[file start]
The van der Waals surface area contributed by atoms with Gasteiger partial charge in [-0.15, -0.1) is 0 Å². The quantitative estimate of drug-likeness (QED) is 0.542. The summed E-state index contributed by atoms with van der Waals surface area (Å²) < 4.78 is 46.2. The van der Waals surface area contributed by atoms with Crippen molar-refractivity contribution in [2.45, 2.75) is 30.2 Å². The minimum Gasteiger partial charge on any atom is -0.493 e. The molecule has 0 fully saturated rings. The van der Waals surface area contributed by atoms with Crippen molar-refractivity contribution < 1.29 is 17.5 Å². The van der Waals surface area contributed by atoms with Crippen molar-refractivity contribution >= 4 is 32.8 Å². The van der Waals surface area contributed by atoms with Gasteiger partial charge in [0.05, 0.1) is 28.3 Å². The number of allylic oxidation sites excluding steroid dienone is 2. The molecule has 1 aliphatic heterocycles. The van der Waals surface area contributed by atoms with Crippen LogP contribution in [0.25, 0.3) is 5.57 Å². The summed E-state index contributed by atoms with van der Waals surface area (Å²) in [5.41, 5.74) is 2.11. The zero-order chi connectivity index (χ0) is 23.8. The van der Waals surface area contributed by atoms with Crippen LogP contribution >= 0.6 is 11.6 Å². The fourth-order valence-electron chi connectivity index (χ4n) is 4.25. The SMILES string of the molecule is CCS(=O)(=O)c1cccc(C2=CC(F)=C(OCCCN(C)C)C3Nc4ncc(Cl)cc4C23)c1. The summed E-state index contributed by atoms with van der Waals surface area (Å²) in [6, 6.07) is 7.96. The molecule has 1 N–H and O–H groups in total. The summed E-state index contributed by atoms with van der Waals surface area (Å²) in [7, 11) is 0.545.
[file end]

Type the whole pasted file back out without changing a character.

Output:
The van der Waals surface area contributed by atoms with Gasteiger partial charge in [-0.15, -0.1) is 0 Å². The quantitative estimate of drug-likeness (QED) is 0.542. The summed E-state index contributed by atoms with van der Waals surface area (Å²) < 4.78 is 46.2. The van der Waals surface area contributed by atoms with Crippen molar-refractivity contribution in [2.45, 2.75) is 30.2 Å². The minimum Gasteiger partial charge on any atom is -0.493 e. The molecule has 0 fully saturated rings. The van der Waals surface area contributed by atoms with Crippen molar-refractivity contribution < 1.29 is 17.5 Å². The van der Waals surface area contributed by atoms with Crippen molar-refractivity contribution >= 4 is 32.8 Å². The van der Waals surface area contributed by atoms with Gasteiger partial charge in [0.05, 0.1) is 28.3 Å². The number of allylic oxidation sites excluding steroid dienone is 2. The molecule has 1 aliphatic heterocycles. The van der Waals surface area contributed by atoms with Crippen LogP contribution in [0.25, 0.3) is 5.57 Å². The summed E-state index contributed by atoms with van der Waals surface area (Å²) in [5.41, 5.74) is 2.11. The zero-order chi connectivity index (χ0) is 23.8. The van der Waals surface area contributed by atoms with Crippen LogP contribution >= 0.6 is 11.6 Å². The fourth-order valence-electron chi connectivity index (χ4n) is 4.25. The SMILES string of the molecule is CCS(=O)(=O)c1cccc(C2=CC(F)=C(OCCCN(C)C)C3Nc4ncc(Cl)cc4C23)c1. The summed E-state index contributed by atoms with van der Waals surface area (Å²) in [6, 6.07) is 7.96. The molecule has 1 N–H and O–H groups in total. The summed E-state index contributed by atoms with van der Waals surface area (Å²) in [7, 11) is 0.545.